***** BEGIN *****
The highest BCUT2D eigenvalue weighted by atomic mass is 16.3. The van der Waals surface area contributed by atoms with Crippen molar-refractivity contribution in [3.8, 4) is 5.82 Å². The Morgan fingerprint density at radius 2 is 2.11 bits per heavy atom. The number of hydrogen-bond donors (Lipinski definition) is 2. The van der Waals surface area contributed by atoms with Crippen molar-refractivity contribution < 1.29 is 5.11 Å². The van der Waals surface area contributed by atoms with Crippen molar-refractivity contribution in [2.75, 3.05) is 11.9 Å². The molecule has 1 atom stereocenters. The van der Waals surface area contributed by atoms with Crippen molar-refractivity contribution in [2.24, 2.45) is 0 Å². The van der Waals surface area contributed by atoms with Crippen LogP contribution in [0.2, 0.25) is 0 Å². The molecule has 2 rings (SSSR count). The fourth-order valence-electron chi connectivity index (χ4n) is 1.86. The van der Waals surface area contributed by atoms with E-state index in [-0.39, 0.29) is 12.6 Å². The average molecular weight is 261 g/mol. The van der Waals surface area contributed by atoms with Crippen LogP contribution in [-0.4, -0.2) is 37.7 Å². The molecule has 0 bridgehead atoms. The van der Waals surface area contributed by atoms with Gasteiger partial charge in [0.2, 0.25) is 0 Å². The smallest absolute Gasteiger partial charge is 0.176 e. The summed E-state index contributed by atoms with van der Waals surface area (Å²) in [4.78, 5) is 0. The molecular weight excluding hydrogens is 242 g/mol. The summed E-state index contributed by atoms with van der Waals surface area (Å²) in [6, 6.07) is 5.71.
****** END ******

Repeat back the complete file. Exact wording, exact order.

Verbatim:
The highest BCUT2D eigenvalue weighted by atomic mass is 16.3. The van der Waals surface area contributed by atoms with Crippen molar-refractivity contribution in [3.8, 4) is 5.82 Å². The Morgan fingerprint density at radius 2 is 2.11 bits per heavy atom. The number of hydrogen-bond donors (Lipinski definition) is 2. The van der Waals surface area contributed by atoms with Crippen molar-refractivity contribution < 1.29 is 5.11 Å². The van der Waals surface area contributed by atoms with Crippen molar-refractivity contribution in [2.75, 3.05) is 11.9 Å². The molecule has 1 atom stereocenters. The van der Waals surface area contributed by atoms with Crippen molar-refractivity contribution in [2.24, 2.45) is 0 Å². The van der Waals surface area contributed by atoms with Crippen LogP contribution in [0.2, 0.25) is 0 Å². The molecule has 2 rings (SSSR count). The fourth-order valence-electron chi connectivity index (χ4n) is 1.86. The van der Waals surface area contributed by atoms with E-state index in [-0.39, 0.29) is 12.6 Å². The average molecular weight is 261 g/mol. The van der Waals surface area contributed by atoms with Crippen LogP contribution in [-0.4, -0.2) is 37.7 Å². The molecule has 0 bridgehead atoms. The van der Waals surface area contributed by atoms with Gasteiger partial charge in [0.2, 0.25) is 0 Å². The smallest absolute Gasteiger partial charge is 0.176 e. The summed E-state index contributed by atoms with van der Waals surface area (Å²) in [4.78, 5) is 0. The molecular weight excluding hydrogens is 242 g/mol. The summed E-state index contributed by atoms with van der Waals surface area (Å²) in [6, 6.07) is 5.71.